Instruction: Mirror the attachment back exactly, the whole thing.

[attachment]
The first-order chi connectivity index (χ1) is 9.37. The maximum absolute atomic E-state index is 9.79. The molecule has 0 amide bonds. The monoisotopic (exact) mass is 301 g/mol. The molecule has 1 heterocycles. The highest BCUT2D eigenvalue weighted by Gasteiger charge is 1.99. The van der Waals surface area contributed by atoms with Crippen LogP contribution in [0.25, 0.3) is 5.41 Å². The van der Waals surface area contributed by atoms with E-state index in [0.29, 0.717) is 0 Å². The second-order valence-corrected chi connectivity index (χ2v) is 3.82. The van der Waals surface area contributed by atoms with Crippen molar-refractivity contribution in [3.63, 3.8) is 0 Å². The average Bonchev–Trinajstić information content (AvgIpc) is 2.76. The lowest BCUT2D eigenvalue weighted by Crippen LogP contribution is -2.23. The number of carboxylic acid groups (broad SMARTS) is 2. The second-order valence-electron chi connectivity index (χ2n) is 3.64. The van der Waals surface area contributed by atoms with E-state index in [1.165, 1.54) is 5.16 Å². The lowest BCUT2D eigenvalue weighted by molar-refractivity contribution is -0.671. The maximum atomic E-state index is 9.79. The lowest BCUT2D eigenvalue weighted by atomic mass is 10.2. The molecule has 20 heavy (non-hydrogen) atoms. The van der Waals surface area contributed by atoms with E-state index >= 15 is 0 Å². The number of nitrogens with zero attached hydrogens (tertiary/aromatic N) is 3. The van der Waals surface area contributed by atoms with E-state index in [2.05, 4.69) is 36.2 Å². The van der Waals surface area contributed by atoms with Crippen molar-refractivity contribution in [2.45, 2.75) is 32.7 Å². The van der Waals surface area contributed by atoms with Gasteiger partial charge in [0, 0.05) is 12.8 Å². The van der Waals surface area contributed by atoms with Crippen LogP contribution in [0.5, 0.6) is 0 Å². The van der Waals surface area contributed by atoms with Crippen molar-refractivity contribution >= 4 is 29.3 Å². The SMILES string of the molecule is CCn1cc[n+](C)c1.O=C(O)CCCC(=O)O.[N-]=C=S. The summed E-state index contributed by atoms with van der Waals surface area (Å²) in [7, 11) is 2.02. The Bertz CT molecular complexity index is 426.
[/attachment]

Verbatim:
The first-order chi connectivity index (χ1) is 9.37. The maximum absolute atomic E-state index is 9.79. The molecule has 0 amide bonds. The monoisotopic (exact) mass is 301 g/mol. The molecule has 1 heterocycles. The highest BCUT2D eigenvalue weighted by Gasteiger charge is 1.99. The van der Waals surface area contributed by atoms with Crippen LogP contribution in [0.25, 0.3) is 5.41 Å². The van der Waals surface area contributed by atoms with E-state index in [0.29, 0.717) is 0 Å². The second-order valence-corrected chi connectivity index (χ2v) is 3.82. The van der Waals surface area contributed by atoms with Crippen molar-refractivity contribution in [3.63, 3.8) is 0 Å². The average Bonchev–Trinajstić information content (AvgIpc) is 2.76. The lowest BCUT2D eigenvalue weighted by Crippen LogP contribution is -2.23. The number of carboxylic acid groups (broad SMARTS) is 2. The second-order valence-electron chi connectivity index (χ2n) is 3.64. The van der Waals surface area contributed by atoms with E-state index in [1.165, 1.54) is 5.16 Å². The lowest BCUT2D eigenvalue weighted by molar-refractivity contribution is -0.671. The maximum atomic E-state index is 9.79. The lowest BCUT2D eigenvalue weighted by atomic mass is 10.2. The molecule has 20 heavy (non-hydrogen) atoms. The van der Waals surface area contributed by atoms with E-state index >= 15 is 0 Å². The number of nitrogens with zero attached hydrogens (tertiary/aromatic N) is 3. The van der Waals surface area contributed by atoms with E-state index in [2.05, 4.69) is 36.2 Å². The van der Waals surface area contributed by atoms with Crippen molar-refractivity contribution in [2.45, 2.75) is 32.7 Å². The van der Waals surface area contributed by atoms with Gasteiger partial charge in [0, 0.05) is 12.8 Å². The van der Waals surface area contributed by atoms with Crippen LogP contribution in [0.5, 0.6) is 0 Å². The van der Waals surface area contributed by atoms with Crippen molar-refractivity contribution >= 4 is 29.3 Å². The SMILES string of the molecule is CCn1cc[n+](C)c1.O=C(O)CCCC(=O)O.[N-]=C=S. The summed E-state index contributed by atoms with van der Waals surface area (Å²) in [7, 11) is 2.02. The Bertz CT molecular complexity index is 426.